07ASTANA604, BOUCHER COVERS DEMOCRATIC REFORM, REGIONAL

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Reference ID Created Released Classification Origin
07ASTANA604 2007-03-07 05:17 2011-08-30 01:44 CONFIDENTIAL Embassy Astana

VZCZCXRO7837
PP RUEHDBU
DE RUEHTA #0604/01 0660517
ZNY CCCCC ZZH
P 070517Z MAR 07
FM AMEMBASSY ASTANA
TO RUEHC/SECSTATE WASHDC PRIORITY 8683
INFO RUCNCIS/CIS COLLECTIVE PRIORITY 0051
RUEHBJ/AMEMBASSY BEIJING PRIORITY 1299
RUEHBUL/AMEMBASSY KABUL PRIORITY 0301
RUEHNO/USMISSION USNATO PRIORITY 2183
RUEHVEN/USMISSION USOSCE PRIORITY 1691

C O N F I D E N T I A L SECTION 01 OF 03 ASTANA 000604 
 
SIPDIS 
 
SIPDIS 
 
SCA/FO (CHAYDEN), SCA/CEN (O'MARA) 
 
E.O. 12958: DECL: 03/06/2016 
TAGS: PGOV PREL KZ ENRG KDEM
SUBJECT: BOUCHER COVERS DEMOCRATIC REFORM, REGIONAL 
DEVELOPMENT, ECONOMIC COOPERATION WITH KAZAKHSTANI 
LEADERSHIP 
 
 
Classified By: Ambassador John Ordway; Reasons 1.5(b) and (d). 
 
1. (C) Summary: In separate meetings on February 26-27 with 
Prime Minister Masimov, Foreign Minister Tazhin, and Senate 
Speaker Tokayev, Assistant Secretary for South and Central 
Asian Affairs Richard Boucher told the Kazakhstani leadership 
that the U.S. is eager to build upon the momentum created by 
the President Bush - Nazarbayev discussions in 2006. 
Assistant Secretary Boucher emphasized that the U.S. views 
Kazakhstan as a key partner, capable of playing a significant 
role in achieving regional stability.  He also stressed in 
his meetings that the U.S. hopes and expects that Kazakhstan 
will take concrete steps to achieve political reform in 2007. 
 Masimov, Tazhin, and Tokayev responded with similar 
affirmations of the importance of the U.S. - Kazakhstan 
relationship.  Tazhin and Tokayev told Boucher that the 
political reform process is already underway, with Tazhin 
also offering a detailed argument in support of Kazakhstan's 
bid to chair the Organization for Security and Cooperation in 
Europe (OSCE). All three leaders indicated that Kazakhstan 
wants to be a regional leader, although they offered no new 
ideas on Afghanistan.   Masimov and Tazhin appealed for U.S. 
involvement as Kazakhstan strives to diversify its economy. 
End Summary. 
 
Democratic Reform 
----------------- 
2. (C) Foreign Minister Tazhin told Assistant Secretary 
Boucher in their February 26 meeting that most of the 
political elite agree that progress on democratic reform is 
needed.  No significant rift in understanding of the 
situation exists, according to Tazhin.  Tazhin remarked that 
he personally hopes for "maximum liberalization." He also 
claimed that Kazakhstan's bid to chair the OSCE has 
strengthened the drive for reform.  Senate Speaker Tokayev 
reported in a separate meeting that the political reform 
process has already started and he hopes that among the first 
reforms will be an expansion of the Senate.  According to 
Tokayev, the Parliament seeks the power to approve 
ministerial appointments and greater budgetary control.  The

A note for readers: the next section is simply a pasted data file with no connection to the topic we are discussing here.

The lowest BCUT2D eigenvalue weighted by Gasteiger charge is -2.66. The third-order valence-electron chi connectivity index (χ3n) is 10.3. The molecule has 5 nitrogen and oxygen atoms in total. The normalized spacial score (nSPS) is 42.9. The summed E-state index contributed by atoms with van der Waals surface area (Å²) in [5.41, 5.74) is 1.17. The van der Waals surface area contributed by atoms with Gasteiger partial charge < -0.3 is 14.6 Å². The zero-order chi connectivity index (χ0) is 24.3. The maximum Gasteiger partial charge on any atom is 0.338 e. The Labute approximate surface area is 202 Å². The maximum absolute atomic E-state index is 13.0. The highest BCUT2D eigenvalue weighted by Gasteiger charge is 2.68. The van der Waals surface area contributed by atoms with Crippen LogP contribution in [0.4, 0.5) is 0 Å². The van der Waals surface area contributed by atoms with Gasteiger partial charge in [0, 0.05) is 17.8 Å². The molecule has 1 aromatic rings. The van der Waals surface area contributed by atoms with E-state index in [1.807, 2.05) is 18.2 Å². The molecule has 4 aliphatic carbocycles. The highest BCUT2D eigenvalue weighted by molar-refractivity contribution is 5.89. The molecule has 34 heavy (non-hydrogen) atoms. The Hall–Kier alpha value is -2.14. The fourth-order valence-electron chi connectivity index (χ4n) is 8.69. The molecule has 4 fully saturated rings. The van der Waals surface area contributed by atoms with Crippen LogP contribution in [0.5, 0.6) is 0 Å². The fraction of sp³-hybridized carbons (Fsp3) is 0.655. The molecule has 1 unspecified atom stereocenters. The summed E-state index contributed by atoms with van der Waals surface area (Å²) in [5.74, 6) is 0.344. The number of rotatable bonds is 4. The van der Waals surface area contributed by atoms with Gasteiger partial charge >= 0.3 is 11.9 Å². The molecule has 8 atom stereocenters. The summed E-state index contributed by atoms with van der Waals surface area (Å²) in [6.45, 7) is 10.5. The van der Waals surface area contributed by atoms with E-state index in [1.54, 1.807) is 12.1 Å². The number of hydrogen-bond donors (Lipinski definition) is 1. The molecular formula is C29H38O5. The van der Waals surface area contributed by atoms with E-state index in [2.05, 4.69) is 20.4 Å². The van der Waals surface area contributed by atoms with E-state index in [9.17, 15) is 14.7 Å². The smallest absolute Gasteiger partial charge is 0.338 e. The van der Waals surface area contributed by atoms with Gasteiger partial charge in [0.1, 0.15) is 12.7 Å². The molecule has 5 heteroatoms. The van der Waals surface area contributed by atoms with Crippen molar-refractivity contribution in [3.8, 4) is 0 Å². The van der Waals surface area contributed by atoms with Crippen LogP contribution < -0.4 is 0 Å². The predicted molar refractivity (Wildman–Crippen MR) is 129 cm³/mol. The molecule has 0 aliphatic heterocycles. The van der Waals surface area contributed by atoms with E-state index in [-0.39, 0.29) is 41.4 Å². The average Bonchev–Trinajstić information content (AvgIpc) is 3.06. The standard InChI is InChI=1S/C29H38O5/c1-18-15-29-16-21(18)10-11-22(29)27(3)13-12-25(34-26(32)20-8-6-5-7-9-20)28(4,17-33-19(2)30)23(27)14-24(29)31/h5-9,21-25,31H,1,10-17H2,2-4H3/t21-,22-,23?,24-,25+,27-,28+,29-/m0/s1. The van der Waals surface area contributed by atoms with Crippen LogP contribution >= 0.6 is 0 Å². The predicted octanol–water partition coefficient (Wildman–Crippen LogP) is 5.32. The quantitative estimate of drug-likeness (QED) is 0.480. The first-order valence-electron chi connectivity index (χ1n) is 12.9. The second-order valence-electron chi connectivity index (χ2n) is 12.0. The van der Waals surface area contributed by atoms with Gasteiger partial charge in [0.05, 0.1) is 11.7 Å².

Parliament will also push for increased powers to initiate 
legislation, a constitutional right that is limited in 
practice.   Prime Minister Masimov did not directly address 
possible reforms during his February 26 meeting with 
Assistant Secretary Boucher, but he did promise to become 
directly involved with the political party training issue. 
 
Organization for Security Cooperation in Europe 
--------------------------------------------- -- 
3. (C) Foreign Minister Marat Tazhin offered a broad and 
lengthy defense of Kazakhstan's OSCE Chairmanship bid in his 
meeting with Assistant Secretary Boucher on February 26, 
calling it a test of the U.S. - Kazakhstan partnership. 
Since independence, he argued, Kazakhstan has taken a number 
of politically risky steps in order to draw closer to the 
U.S. - welcoming U.S. capital in the late 1990s, moving 
forward with the Baku-Tbilisi-Ceyhan pipeline, sending 
personnel to Iraq, and granting overflight rights for flights 
to Afghanistan.  Kazakhstan has shown  "it is a reliable 
partner and great friend of the U.S."  In its turn, the U.S. 
has responded by telling Kazakhstan it will not chair the 
OSCE in 2009.  This decision is not understood by 
Kazakhstan's political elite, noted Tazhin, and will be seen 
as "a slap in the face" with negative repercussions for the 
bilateral relationship. 
 
4.(C) Tazhin claimed that a Kazakhstani chairmanship would 
strengthen the OSCE because Kazakhstan does not wish to 
radicalize the organization.  The timing for a Kazakhstan 
chairmanship is also right.  No other international 
organization better integrates the West and former Soviet 
states, said Tazhin, but the relationship is becoming more 
complicated.  As a result, Kazakhstan could bring a new and 
useful perspective to the OSCE as chair.  If Kazakhstan's bid 
is rejected, however, it will lead to renewed debate as to 
the future and purpose of the OSCE, he warned. 
 
5. (C) Assistant Secretary Boucher welcomed Tazhin's views 
about the importance of the OSCE and Kazakhstan's desire that 
the organization remain balanced.  Boucher made clear that he 
personally, as well as others, made three or four attempts to 
come to agreement with Kazakhstan on their Chairmanship 
before the Ministerial.  Kazakhstan chose not to pursue these 
opportunities.  Boucher continued by saying that if 
Kazakhstan makes the right kind of announcements on reform 
 
ASTANA 00000604  002 OF 003 
 
 
and follows with clear steps to implement them, the United 
States could consider coming to an agreement on their 
Chairmanship later in 2007. 
 
 
Regional Integration and Afghanistan 
------------------------------------ 
 
6. (C) Assistant Secretary Boucher emphasized the U.S. belief 
that Kazakhstan should play a key role in achieving enhanced 
regional integration.  There is a "political pause" in 
Central Asia, Tazhin commented, with the future of the region